on Plucked Strings
is something to be said for music that allows the listener to travel
to an earlier time. Tuesday night at Fairchild Chapel provided the
crowd in attendance just an opportunity, as Professor of Guitar
Stephen Aron opened the Conservatory’s Guitar Repertoire Series
with a stirring classical performance.
Aron has been on the faculty at Oberlin since 1991 and has also
taught students at Akron University. For the recital he sat on Fairchild’s
stage with a golden colored guitar and released angelic music into
the chapel’s hollow walls.
The chapel’s stone arches and stain glass windows added to
the antique air of the classical pieces Aron selected.
Aron began the concert with Fernando Sor’s Variation on a
Theme of Mozart, Op. 9. This Mozart piece played on guitar proved
dynamic—the music was replete with plenty of trills and expressive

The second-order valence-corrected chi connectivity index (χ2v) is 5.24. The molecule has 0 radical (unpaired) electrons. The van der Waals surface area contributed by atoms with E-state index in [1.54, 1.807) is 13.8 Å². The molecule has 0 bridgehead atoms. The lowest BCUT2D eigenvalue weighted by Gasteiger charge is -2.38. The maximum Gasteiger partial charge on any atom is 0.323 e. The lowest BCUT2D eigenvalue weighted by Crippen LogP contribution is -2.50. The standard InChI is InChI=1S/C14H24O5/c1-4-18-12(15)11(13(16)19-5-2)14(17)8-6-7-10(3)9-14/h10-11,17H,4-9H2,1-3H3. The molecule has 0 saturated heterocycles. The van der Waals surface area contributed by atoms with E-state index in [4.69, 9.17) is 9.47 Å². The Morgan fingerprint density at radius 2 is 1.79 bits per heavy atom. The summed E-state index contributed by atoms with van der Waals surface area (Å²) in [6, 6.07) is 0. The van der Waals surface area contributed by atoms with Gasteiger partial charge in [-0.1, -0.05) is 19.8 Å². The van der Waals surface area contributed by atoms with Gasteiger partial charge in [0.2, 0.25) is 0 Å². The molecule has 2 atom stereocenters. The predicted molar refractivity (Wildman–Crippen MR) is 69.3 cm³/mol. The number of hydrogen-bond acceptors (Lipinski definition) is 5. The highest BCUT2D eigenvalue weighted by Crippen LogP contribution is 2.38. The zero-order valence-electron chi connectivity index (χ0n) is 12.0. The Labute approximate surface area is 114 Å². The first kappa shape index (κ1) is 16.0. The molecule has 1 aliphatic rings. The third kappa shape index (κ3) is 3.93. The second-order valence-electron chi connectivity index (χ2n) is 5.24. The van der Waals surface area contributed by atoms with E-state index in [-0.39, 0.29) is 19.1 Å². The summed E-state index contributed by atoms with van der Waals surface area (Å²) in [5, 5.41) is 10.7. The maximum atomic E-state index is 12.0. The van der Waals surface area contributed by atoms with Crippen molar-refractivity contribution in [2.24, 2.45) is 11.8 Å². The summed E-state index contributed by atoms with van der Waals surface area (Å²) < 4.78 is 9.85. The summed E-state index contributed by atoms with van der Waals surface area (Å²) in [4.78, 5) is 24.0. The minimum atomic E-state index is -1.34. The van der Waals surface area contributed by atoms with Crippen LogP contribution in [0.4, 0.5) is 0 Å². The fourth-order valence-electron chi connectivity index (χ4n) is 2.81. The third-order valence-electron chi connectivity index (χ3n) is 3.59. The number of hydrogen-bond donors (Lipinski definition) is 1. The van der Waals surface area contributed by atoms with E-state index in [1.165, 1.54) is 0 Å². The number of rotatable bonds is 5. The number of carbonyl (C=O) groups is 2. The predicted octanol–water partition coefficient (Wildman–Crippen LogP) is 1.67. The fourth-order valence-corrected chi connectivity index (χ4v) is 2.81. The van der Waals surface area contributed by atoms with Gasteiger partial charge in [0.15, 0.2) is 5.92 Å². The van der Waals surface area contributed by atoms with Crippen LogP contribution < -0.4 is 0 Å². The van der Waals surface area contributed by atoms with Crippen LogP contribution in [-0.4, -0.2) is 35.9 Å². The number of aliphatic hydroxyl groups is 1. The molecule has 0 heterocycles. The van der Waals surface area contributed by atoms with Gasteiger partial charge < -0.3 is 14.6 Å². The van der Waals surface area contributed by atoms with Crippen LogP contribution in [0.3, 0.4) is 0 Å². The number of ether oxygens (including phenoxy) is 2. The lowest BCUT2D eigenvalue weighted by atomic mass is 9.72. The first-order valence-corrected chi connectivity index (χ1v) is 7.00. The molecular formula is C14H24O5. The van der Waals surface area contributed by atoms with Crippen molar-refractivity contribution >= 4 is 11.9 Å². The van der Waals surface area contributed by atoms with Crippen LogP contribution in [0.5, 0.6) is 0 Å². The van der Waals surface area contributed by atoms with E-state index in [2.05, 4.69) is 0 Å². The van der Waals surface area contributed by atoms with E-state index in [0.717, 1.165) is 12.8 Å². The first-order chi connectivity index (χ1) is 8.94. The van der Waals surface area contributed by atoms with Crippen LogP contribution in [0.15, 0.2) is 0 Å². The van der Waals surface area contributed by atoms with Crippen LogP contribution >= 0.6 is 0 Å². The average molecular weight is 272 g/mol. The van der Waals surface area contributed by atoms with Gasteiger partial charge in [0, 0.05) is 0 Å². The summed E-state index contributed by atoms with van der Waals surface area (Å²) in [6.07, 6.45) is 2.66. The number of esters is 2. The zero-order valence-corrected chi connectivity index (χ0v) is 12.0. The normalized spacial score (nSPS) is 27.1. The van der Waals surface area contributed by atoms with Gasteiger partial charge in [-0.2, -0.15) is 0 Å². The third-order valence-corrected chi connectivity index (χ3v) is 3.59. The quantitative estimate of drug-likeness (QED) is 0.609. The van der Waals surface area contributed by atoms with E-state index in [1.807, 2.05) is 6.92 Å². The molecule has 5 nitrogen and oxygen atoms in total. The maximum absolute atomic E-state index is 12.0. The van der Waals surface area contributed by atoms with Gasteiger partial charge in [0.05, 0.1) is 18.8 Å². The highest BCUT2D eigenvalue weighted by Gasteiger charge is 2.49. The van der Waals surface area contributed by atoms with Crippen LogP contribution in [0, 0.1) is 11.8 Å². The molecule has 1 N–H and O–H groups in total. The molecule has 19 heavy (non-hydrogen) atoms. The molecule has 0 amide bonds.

This piece might have reminded one of Raphael’s paintings
of angelic cherubs deep in thought, or the quaintness described
in one of the Bronte sisters’ Romantic novels.
Next on the program was Mauro Guilani’s “La Rossiniane,
Op. 121.” Aron had a beautiful tone and a seasoned sound.
His phrasing was masterful and reflected many years of practice.
The Adagio section of this piece was a great addition to the overall
19th-century character of the work.
Johann Kaspar Mertz’s “Elegy” proceeded. Aron
played the minor tune with lamenting dynamics at a deliberate pace.
This piece was a contrast to the light and airy ones that came before
it, and showed Aron’s mature technique, which while slow wasn’t
easy because of the intricate phrasing and dynamics.
Aron finished the program with “Fete Villageoise, Op. 20”
and “Reverie-Nocturn, Op. 19” by Guilio Regondi. These
pieces evoked a variety of feelings. Listeners were compelled to
gaze at the panels with gold colored saints in submission and forget
Aron played the guitar with such serenity and focus that he made
it look like anyone could pick up a guitar and play these Romantic-era
pieces with no problem.
Overall the music was smooth, light and never overwhelming. As they
listened, the attentive and appreciative audience sometimes closed
their eyes in thought.
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